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How CBD Products Can Lead to a False DWI Charge in Texas

 Posted on February 29,2020 in DWI / DUI

How CBD Products Can Lead to a False DWI Charge in TexasTexas passed a law in 2019 that legalized the sale and use of hemp and its derivative products. The law, in turn, has grown the market for cannabidiol (CBD) products in the state. You may have noticed signs and advertisements for products infused with CBD, such as oils, edibles, and lotions. CBD should not be confused with tetrahydrocannabinol (THC), an active ingredient in marijuana, which is still illegal in Texas except for medical use in specific cases. It is legal to drive after having consumed CBD products because it should not impair your driving ability. However, some drug testing labs in Texas admit that their equipment is unable to tell the difference between CBD and THC, which could lead to someone being wrongly charged with driving while intoxicated by marijuana.

Difference Between CBD and THC

People sometimes confuse hemp with marijuana because they both come from the cannabis plant. As the legalization of hemp shows, federal and local governments now recognize that hemp does not pose the same dangers as marijuana. One of the primary differences between hemp and marijuana is the amount of CBD and THC it has. Hemp, by legal definition, has less than 0.03 percent THC, which is not enough to impair a normal person. CBD has the same molecular structure as THC but does not have the psychoactive component that would impair someone.

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Multiple DWI Convictions Can Add Up to Longer Prison Sentences

 Posted on February 12,2020 in DWI / DUI

Multiple DWI Convictions Can Add Up to Longer Prison SentencesA Texas man was recently sentenced to 65 years in prison after his ninth conviction for driving while intoxicated. The defendant was charged following a single-car accident, during which he allegedly had a 0.263 blood alcohol concentration. While this may seem like severe punishment for an incident in which no one was harmed, it is not unusual in Texas. Courts have issued life sentences to offenders who had a history of repeated DWI convictions. Judges usually rationalize the harsh sentences by describing the defendant as a habitual offender who has shown that they will not change their behavior and will continue to be a danger to others. Being convicted for multiple DWI offenses not only enables courts to issue more severe punishments but may also motivate a judge to utilize the full extent of those punishments.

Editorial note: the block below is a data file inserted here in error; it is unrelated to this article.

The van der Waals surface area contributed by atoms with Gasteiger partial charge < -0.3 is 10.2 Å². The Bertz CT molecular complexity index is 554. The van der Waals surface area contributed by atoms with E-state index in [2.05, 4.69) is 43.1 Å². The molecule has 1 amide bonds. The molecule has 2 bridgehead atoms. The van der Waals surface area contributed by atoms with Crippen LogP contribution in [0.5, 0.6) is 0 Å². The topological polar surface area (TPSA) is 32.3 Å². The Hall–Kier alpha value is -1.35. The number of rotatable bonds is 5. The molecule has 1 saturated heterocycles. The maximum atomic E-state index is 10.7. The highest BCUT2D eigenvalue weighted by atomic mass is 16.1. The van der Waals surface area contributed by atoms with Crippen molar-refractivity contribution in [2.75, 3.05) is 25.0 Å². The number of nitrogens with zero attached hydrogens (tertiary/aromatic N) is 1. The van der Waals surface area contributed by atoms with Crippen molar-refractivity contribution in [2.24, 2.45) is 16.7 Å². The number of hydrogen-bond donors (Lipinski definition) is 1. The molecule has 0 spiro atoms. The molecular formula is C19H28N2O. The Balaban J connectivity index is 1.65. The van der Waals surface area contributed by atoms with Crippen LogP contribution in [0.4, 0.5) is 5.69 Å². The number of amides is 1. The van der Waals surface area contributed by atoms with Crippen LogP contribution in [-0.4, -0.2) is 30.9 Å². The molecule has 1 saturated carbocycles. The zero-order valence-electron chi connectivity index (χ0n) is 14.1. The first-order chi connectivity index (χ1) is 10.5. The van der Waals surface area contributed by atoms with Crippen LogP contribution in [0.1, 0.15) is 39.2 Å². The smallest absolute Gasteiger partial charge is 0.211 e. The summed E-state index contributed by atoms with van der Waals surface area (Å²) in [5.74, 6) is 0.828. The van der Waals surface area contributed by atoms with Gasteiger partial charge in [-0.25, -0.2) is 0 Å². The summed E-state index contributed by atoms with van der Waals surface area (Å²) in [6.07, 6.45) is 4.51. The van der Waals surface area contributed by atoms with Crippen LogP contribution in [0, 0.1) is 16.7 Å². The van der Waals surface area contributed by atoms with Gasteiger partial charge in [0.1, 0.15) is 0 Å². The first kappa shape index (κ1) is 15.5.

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How to Dress and Behave at Your DWI Trial

 Posted on January 24,2020 in DWI / DUI

How to Dress and Behave at Your DWI TrialYour trial for driving while intoxicated is in some ways a judgment of your character. The court will consider who seems more credible when weighing your testimony against the testimony of the arresting police officer and other witnesses. Do you seem like an honest and trustworthy person? How you look and behave will help answer that question. Proper appearance and behavior will not guarantee that you will win your DWI case, but giving a bad impression could create a negative bias that is difficult for you to overcome. Here are four keys to making a good impression in your DWI trial:

  1. Proper Appearance: You are expected to dress conservatively and look as clean-cut as possible when appearing in court. For men, you should wear a business suit or at least a button-down shirt with a tie and dress pants. For women, a skirt or slacks will work, as long as they look professional and are not revealing. You should remove excessive piercings, keep your hair-style tame, and cover up your tattoos if possible.

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Will You Lose Your Job Because of Your DWI?

 Posted on January 11,2020 in DWI / DUI

Will You Lose Your Job Because of Your DWI?There are many ways that being convicted of or even just charged with driving while intoxicated can affect your life. One of the most pressing questions that people ask is “Will I lose my job?” That is an issue that your employer, and not a criminal court, will decide. Most employers in Texas hire workers “at will,” meaning that your employer can terminate your employment at any time and without needing to give a cause – as long as the decision is not based on discriminating against protected traits such as race or gender. For many employers, a DWI conviction or arrest may be enough of a reason to fire an employee.